They might have taken the lead after only four minutes when Antal Dunai opened up a clear path for himself through an unguarded defence. Williams was beaten, but suddenly the Ujpest striker stumbled over the ball and the empty goal escaped. But when Bene took over the major striking role later, all sorts of unpleasant things began to happen to Celtic.
After 19 minutes Bene missed another similar chance. Sixty seconds later he made no mistake at all when Toth gave him another free run, and this time Williams was dragged off his line beyond recall before the ball was placed firmly into the net. Hungarians from all over the pitch descended upon him and it remains the goal that will count double in the event of a tie.
It took Celtic time to rouse themselves. It was not until the fortieth minute that they tested the Hungarian goalkeeper again. Callaghan, whose strength throughout the match finally helped to kill Ujpest's defiant resistance, crossed high to the far post. McNeill, who spent half the night under his opponents' crossbar, headed back strongly, but somehow Szenthihalyi scrambled away Hood's sliding shot.
This climaxed Celtic's insistent challenge in the first half — a time in which Macari needed only a little better close support to have won the match. It also set up the great gambles taken by the manager.
Celtic rolled forward and forward — but Horvath and Harsany marshalled Ujpest's central defence so that only tiredness among the Hungarians could give Celtic any real hope. In the end they were very tired men indeed — forced into substitutions to find fresher lungs— but they remained as adamant in their resistance as ever.
Jock Stein was not too displeased after the match, but he had some hard words to say about West German referee Biwersi. "I don't normally comment about officials," he said. "But I thought that he was not able to keep up with the pace of the match. There were too many hold-ups, and I thought the whole game was just too fast for him."
It was a telling point —but it would have needed a sprinter in full training to follow a tie that was quick and compelling. Budapest awaits, if we can all pull ourselves together in time.
CELTIC — Williams; Hay and McGrain; Connelly, McNeill and CalIaghan; Johnstone and Dalglish; Deans, Macari and Hood.
UJPEST DOSZSA—Szenthihalyi; Kolar and Harsany; Toth, F. Dunai, and Horvath; Fazekas and Juhasz; Bene; A. Dunai and Zambo.
Referee— F. Biwersi (West Germany).
Two-goal Dalglish keeps hopes alive
By John Rafferty
Celtic 2, Ujpest Dosza 1
Celtic still have to do it all in Budapest. In a magnificently contested European Cup-tie they pressurised the Hungarian champions and scored two goals, but the one they lost in the first half is an embarrassing one. It was scored away, and could count double. Of course, the Hungarians go home happy.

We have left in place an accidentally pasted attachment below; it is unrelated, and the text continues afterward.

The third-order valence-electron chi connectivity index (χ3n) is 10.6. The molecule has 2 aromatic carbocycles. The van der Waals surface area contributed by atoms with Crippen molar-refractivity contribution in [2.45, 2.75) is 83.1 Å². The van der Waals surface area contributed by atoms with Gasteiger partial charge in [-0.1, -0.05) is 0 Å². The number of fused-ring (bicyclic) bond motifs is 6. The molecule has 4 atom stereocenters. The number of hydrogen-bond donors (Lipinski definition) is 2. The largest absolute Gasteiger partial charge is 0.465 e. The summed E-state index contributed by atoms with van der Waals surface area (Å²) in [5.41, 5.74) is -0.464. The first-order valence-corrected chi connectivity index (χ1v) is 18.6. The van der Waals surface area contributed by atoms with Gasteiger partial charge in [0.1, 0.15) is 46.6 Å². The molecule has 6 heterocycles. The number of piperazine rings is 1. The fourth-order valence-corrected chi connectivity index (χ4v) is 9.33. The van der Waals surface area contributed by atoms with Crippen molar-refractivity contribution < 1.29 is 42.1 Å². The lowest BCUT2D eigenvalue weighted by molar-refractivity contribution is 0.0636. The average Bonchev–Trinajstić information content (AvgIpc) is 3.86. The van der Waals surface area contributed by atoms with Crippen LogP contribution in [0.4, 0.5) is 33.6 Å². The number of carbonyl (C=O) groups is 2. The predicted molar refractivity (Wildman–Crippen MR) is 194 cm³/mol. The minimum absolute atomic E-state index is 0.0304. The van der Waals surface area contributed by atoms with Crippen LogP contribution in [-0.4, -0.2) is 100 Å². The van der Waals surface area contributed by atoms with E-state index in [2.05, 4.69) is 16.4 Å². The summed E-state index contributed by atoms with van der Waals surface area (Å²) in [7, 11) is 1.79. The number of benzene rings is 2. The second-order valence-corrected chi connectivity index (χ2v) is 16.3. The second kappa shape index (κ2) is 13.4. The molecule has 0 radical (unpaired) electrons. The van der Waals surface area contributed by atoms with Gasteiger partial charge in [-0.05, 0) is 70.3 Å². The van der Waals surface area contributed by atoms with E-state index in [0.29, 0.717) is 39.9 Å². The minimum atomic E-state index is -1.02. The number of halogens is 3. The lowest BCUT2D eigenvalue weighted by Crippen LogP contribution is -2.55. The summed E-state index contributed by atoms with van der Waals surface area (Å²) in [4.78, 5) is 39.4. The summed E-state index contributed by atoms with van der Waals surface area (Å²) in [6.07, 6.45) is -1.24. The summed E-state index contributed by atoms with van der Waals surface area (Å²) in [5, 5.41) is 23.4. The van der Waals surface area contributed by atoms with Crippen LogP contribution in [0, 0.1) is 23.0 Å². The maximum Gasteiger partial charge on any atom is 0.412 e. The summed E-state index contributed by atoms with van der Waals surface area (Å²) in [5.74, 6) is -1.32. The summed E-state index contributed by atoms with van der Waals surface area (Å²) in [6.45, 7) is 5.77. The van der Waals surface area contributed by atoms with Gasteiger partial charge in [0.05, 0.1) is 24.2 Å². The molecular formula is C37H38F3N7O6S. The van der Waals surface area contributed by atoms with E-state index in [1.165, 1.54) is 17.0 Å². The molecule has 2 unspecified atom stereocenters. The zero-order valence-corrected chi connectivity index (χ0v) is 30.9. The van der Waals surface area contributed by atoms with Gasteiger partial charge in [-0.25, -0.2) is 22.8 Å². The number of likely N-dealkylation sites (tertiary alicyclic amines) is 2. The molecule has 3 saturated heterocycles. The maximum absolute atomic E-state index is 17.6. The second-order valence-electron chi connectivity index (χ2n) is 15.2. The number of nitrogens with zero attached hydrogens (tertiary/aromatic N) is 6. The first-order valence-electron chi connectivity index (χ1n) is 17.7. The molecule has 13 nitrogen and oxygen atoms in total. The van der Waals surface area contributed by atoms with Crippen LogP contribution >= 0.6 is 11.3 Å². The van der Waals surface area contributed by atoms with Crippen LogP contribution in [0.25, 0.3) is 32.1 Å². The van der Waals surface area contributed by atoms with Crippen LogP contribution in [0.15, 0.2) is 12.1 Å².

How they lost only two goals from such sustained, exhilarating, purposeful pressure as Celtic crushed on them, they would not know. Latterly, as the defence started to collapse and began clearing with desperation, they could have been swamped with goals. In that spell the Hungarians had to substitute two players who took cramp.
The 55,000 crowd had shown much enthusiasm when it was announced that Jimmy Johnstone would play; and they were right to hail him in advance, for he played with such trickery and courage as had the left defence scrambling and floundering. The crowd disapproved when he was taken off; but they were unreasonable —he had done his bit.
It was a game in which Kenny Dalglish found full stature. His work in midfield was reminiscent of Murdoch; his close work in front of goal was typified in the coolness, approaching nonchalance, with which he scored the two goals.
It was a magnificent game of football, and maybe Celtic's best display this season. They were convincing and exciting everywhere, except in the middle of the defence. McNeill found Bene, the superb Hungarian captain, troublesome with his slick speed.
Twice before Bene scored in the 19th minute, the Hungarians might have had goals from the ball flighted beyond the defenders. Dunai was stopped with some bother, then Bene was halted only when Connelly got back.
Then in a repeat, the ball dropped beyond the defence, and Bene, already running, was clear. He drew Williams, beat him and ran the ball into an empty goal. That was hard for Celtic to bear; but every time Ujpest broke from defence, they were dangerous.
Stein rearranged his team at half time. He took off Hood. McCluskey went on to cover McNeill, and Connolly moved into the midfield. In three minutes, that formation scored. Connelly got the rebound from the defensive wall; he placed a superb pass to Dalglish and he, with astonishing composure, flicked the ball through a gap in the goal-line crush.
There was ecstatic excitement as Celtic went for the lead and Ujpest were harried and tortured. Jimmy Johnstone was going flat out on the right and in one run he beat five men. Callaghan ran on to his pass, and hit his shot perfectly. It seemed it must be a goal but, incredibly this lanky goalkeeper saved.
Then Johnstone was taken off, and Lennox went on. With his first touch he sent the ball across the goalmouth. Dalglish stooped and steered the ball to the net.
It was fierce then. A couple of Hungarians took cramp, and were substituted. The bill was being cleared anywhere. Macari and Deans worried away at the tottering defence; but the ball would break anywhere but to a Celtic foot.
Stein was entitled to be happy with the goal lead. It will be difficult to maintain in Budapest, but this an improving Celtic should manage.
CELTIC—Williams; Hay and McGrain; Connolly McNeil and Callaghan; Johnstone, Dalglish, Deans. Macari and Hood.
UJPEST DOZSA — Szenthihalyi; Kollar and Harsanyi; Toth, E. Duasi and Horvath; Fazekas, Juhas, Bene, A. Dunai and Zambo.
Referee—F. Bewarsi (West Germany) .